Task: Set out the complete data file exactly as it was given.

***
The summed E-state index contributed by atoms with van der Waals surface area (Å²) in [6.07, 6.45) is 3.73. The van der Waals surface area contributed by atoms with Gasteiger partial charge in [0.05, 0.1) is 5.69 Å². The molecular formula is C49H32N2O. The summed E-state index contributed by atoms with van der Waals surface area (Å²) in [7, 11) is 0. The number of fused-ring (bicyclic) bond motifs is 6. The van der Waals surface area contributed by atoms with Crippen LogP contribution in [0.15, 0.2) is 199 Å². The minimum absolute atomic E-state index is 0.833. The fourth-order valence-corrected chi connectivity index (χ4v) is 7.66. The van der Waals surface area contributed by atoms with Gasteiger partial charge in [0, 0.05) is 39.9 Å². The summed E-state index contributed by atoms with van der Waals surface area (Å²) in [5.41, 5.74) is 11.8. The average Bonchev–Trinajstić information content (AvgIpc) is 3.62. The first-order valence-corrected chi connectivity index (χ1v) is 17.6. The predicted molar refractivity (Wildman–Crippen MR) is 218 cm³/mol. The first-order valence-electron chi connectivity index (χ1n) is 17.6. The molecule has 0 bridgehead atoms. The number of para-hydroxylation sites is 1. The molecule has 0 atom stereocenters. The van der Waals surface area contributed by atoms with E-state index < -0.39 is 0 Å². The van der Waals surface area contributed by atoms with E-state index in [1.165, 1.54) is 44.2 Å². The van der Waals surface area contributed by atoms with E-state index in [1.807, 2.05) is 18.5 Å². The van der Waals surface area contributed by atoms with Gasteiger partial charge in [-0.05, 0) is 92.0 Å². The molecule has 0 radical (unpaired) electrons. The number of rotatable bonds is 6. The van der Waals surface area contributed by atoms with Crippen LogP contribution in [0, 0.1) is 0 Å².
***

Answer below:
The summed E-state index contributed by atoms with van der Waals surface area (Å²) in [6.07, 6.45) is 3.73. The van der Waals surface area contributed by atoms with Gasteiger partial charge in [0.05, 0.1) is 5.69 Å². The molecular formula is C49H32N2O. The summed E-state index contributed by atoms with van der Waals surface area (Å²) in [7, 11) is 0. The number of fused-ring (bicyclic) bond motifs is 6. The van der Waals surface area contributed by atoms with Crippen LogP contribution in [0.15, 0.2) is 199 Å². The minimum absolute atomic E-state index is 0.833. The fourth-order valence-corrected chi connectivity index (χ4v) is 7.66. The van der Waals surface area contributed by atoms with Gasteiger partial charge in [0, 0.05) is 39.9 Å². The summed E-state index contributed by atoms with van der Waals surface area (Å²) in [5.41, 5.74) is 11.8. The average Bonchev–Trinajstić information content (AvgIpc) is 3.62. The first-order valence-corrected chi connectivity index (χ1v) is 17.6. The predicted molar refractivity (Wildman–Crippen MR) is 218 cm³/mol. The first-order valence-electron chi connectivity index (χ1n) is 17.6. The molecule has 0 bridgehead atoms. The number of para-hydroxylation sites is 1. The molecule has 0 atom stereocenters. The van der Waals surface area contributed by atoms with E-state index < -0.39 is 0 Å². The van der Waals surface area contributed by atoms with E-state index in [1.165, 1.54) is 44.2 Å². The van der Waals surface area contributed by atoms with E-state index in [1.807, 2.05) is 18.5 Å². The van der Waals surface area contributed by atoms with Gasteiger partial charge in [-0.05, 0) is 92.0 Å². The molecule has 0 radical (unpaired) electrons. The number of rotatable bonds is 6. The van der Waals surface area contributed by atoms with Crippen LogP contribution in [0, 0.1) is 0 Å².